Their dominance is also heard in spring when their two-note song, “Tea-cher! Tea-cher! Tea-cher!” rings out through our woodlands. It was this “Tea-cher!” that taught me my first lesson in bird song identification; an easily recognisable two-note war cry used to proclaim the tit’s territory. But I was soon to learn that not everything was how it seemed. Each male actually has an average of four different songs, which can be sung at three different tempos. This varied repertoire is a sly Beau Geste trick employed to trick other Great Tits into thinking that a woodland is more crowded than it really is. The birds who know the most tunes secure larger territories and breed more successfully. And it’s a trick that fools me each year too; if I don’t recognise a bird call in the woods it’s always a Great Tit.


Through aggression and deceit, these birds have successfully established an empire that spreads from England to China. And it’s from the far-flung corners of this empire that we’ve recently received reports of some rather worrying behaviour. From Finland came news of a group of Great Tits changing their vegan diet of seeds and nuts to something much more meaty: other birds. In Hungary, scientists made the chilling discovery of a population of Great Tits which have developed a taste for the brains of hibernating bats. Sure, these are isolated incidents at the moment but with human society plunging rapidly towards the abyss and an army of Great Tits acquiring a taste for blood and brains, is it unreasonable to hypothesise a post-apocalyptic future where humans are at the mercy of plagues of zombie Great Tits? Close your windows people – they’re coming for us!

Sussex Wildlife Trust is an independent charity caring for wildlife and habitats throughout Sussex. Founded in 1961, we have worked with local people for over half a century to make Sussex richer in wildlife. Please consider supporting our work. As a member you will be invited to join Michael Blencowe on our regular wildlife walks and also enjoy free events, discounts on wildlife courses, Wildlife magazine and our Sussex guide book, Discovering Wildlife.  It’s easy to join online at sussexwildlifetrust.org.uk/join

Bad News on the Northern Gap

We were shocked to discover today that the Inspector who conducted the Planning Inquiry into Persimmon’s Appeal on the Chatsmore Farm site has upheld that appeal and so, unless something extraordinary happens, the 475-house estate will be built.

It is a bitter blow to all of us – Ed Miller

Persimmon tries again

Persimmon’s Persistence

We learned this morning that Persimmon have lodged an appeal against Worthing Borough Council’s refusal of their 475-home estate on the North Goring Gap. This was quite a surprise because they told the planning officers that they would not appeal but try to get the land designated for housing  in the Planning Inspector’s review of the new Local Plan.
We do not yet know the grounds for their appeal but presumably it is the same argument that they used in their planning application – that Worthing was a long way short of the Government’s housing targets and that the benefit of getting nearer to that target outweighed all the objections about landscape, wildlife, gaps between settlements, traffic paralysis and all the other good reasons why it was refused. We, and the other local organisations, may need to make further statements to the Inspector but he or she will read all the case papers and see our arguments that were endorsed by over 1250 residents, Ferring Parish Council and all the residents’  and amenity groups in Goring and Worthing, were backed by the Worthing planning officers and unanimously  accepted by Worthing’s Planning Committee. I think the appeal has very little chance of success. Sir Peter Bottomley, Our Member of Parliament  (who is a member of our Group) has issued this statement:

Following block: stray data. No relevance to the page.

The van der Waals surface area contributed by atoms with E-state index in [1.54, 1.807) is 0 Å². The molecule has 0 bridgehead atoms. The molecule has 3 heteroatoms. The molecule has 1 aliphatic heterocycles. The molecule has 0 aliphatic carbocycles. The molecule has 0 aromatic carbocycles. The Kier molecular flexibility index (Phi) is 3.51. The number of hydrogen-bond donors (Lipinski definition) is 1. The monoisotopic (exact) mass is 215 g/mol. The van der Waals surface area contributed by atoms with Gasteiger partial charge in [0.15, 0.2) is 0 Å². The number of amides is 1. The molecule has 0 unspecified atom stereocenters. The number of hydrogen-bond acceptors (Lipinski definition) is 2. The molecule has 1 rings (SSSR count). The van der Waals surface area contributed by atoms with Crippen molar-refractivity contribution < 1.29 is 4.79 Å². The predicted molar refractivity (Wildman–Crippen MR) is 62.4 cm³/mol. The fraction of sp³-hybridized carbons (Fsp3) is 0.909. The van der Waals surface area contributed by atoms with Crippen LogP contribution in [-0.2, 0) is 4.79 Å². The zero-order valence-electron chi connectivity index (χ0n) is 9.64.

The Secretary of State for Housing Robert Jenrick has to stand firm on government policy that rejects inappropriate developments. 
He knows Worthing is squeezed between the sea and the National Park.
He knows the major development at West Durrington.
He knows the intentions for significant new housing at Teville Gate, on Union Place and on the gas works site.
Let us call for everyone in Arun and in Worthing to call on Persimmon to be less grasping, to support Worthing Borough Council in arguing for the developer’s appeal to fail and to maintain the rare fields between the District and Borough’

We know we can count on his support, and that of all our members.

– Ed Miller 4 September 

Highdown Vineyard – the latest

The owners of Highdown Vineyard on Littlehampton Road say on their web site, ‘the Vineyard has not been sold despite some newspaper headlines suggesting otherwise. We have allowed a property company to prepare a planning application for housing but this is at a very, very early stage’.and that’ all bookings ‘will go ahead without any disruption until end of the summer 2022’.

However, any such application would be contrary to the Local Plan and Arun District Council’s  ‘Director of Place’ has told the developer that the Planning Officers would not support any application for residential development on the Vineyard site. This should be the end of the matter – but we will keep our eyes open.

Covid and Lockdown

We seem to be moving out of lockdown into ‘alertness’, which means more freedom to go out – keeping the 2 metres ‘social distance’, or wearing masks where we cannot do that, and that more shops will be opening soon, beginning with Garden Centres. I know that many Conservation Group members have been helping their friends and neighbours with shopping and other essentials, and it may be necessary to keep this up for a few more weeks at least. As before, if you know of anyone who needs help but not getting it please let me know – EdMiller43@msn.com